by Beth Bentley
During spring break Debbie Schwartz and I would bike
from south Minneapolis to the boathouse near the U.
The water-soaked musk of the dock, the pungence of rotting
Enveloped in fog the rowboat with its three occupants . . .
by Christopher Buckley
Twilight was a short burn before the blue
bruise a day wears into—autumn ending,
tossing its black trees low against the sky,
the shoulders of the air slumped a bit, gone
ochre at the dim earth’s blunted edge . . .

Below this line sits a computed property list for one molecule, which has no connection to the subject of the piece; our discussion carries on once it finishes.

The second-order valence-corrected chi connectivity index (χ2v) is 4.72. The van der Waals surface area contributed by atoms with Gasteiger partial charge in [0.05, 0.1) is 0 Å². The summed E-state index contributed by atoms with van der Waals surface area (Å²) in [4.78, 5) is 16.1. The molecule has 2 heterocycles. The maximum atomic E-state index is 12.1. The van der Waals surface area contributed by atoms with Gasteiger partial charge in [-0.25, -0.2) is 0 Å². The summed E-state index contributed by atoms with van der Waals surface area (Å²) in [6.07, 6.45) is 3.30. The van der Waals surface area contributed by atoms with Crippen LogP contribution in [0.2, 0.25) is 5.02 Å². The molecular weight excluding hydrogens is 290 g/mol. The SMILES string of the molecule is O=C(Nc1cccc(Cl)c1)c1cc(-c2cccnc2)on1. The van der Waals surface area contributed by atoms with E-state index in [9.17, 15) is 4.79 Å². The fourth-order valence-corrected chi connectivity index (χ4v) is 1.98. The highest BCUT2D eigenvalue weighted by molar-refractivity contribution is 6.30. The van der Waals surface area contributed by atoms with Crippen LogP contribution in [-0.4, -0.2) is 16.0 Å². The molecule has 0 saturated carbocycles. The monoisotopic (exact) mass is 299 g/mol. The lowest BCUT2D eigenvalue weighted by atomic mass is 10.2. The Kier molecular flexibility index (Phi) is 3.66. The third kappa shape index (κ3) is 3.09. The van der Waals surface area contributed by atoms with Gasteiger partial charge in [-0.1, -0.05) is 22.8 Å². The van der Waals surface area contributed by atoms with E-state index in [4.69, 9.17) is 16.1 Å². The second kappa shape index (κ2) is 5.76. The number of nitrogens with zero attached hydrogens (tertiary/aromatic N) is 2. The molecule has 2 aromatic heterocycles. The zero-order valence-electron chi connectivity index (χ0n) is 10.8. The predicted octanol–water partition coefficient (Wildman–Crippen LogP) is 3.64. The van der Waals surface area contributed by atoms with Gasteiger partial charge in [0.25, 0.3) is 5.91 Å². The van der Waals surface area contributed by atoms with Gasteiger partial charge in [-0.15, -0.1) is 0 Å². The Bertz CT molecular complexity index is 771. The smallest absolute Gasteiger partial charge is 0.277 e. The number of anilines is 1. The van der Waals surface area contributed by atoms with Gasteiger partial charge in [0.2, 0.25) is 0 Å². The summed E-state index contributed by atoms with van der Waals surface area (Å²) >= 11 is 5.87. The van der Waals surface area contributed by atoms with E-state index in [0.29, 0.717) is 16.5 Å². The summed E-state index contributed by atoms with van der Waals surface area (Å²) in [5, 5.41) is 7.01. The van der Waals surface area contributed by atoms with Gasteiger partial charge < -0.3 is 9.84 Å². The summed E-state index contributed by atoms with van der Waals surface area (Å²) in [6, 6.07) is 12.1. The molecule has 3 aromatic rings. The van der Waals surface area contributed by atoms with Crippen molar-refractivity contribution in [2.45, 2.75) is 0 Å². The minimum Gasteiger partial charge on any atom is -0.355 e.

by Geraldine Connolly
The appointment is my first.
A whole hour is mine. Each square
of hair parts under Mimi’s comb,
each wisp pinched into a silver clip.
by Leo P. Ribuffo
In the seven and a half years since he left the White House, Jimmy Carter has acquired a reputation as the great aberration of recent American history. To conservative Republicans, he represents the heretical view that it is no longer “morning in America,” but rather a malaise-laden Sunday night. While most liberal Democrats prefer to forget Carter entirely, neo-liberals advocate many of Carter’s ideas without mentioning Carter himself.
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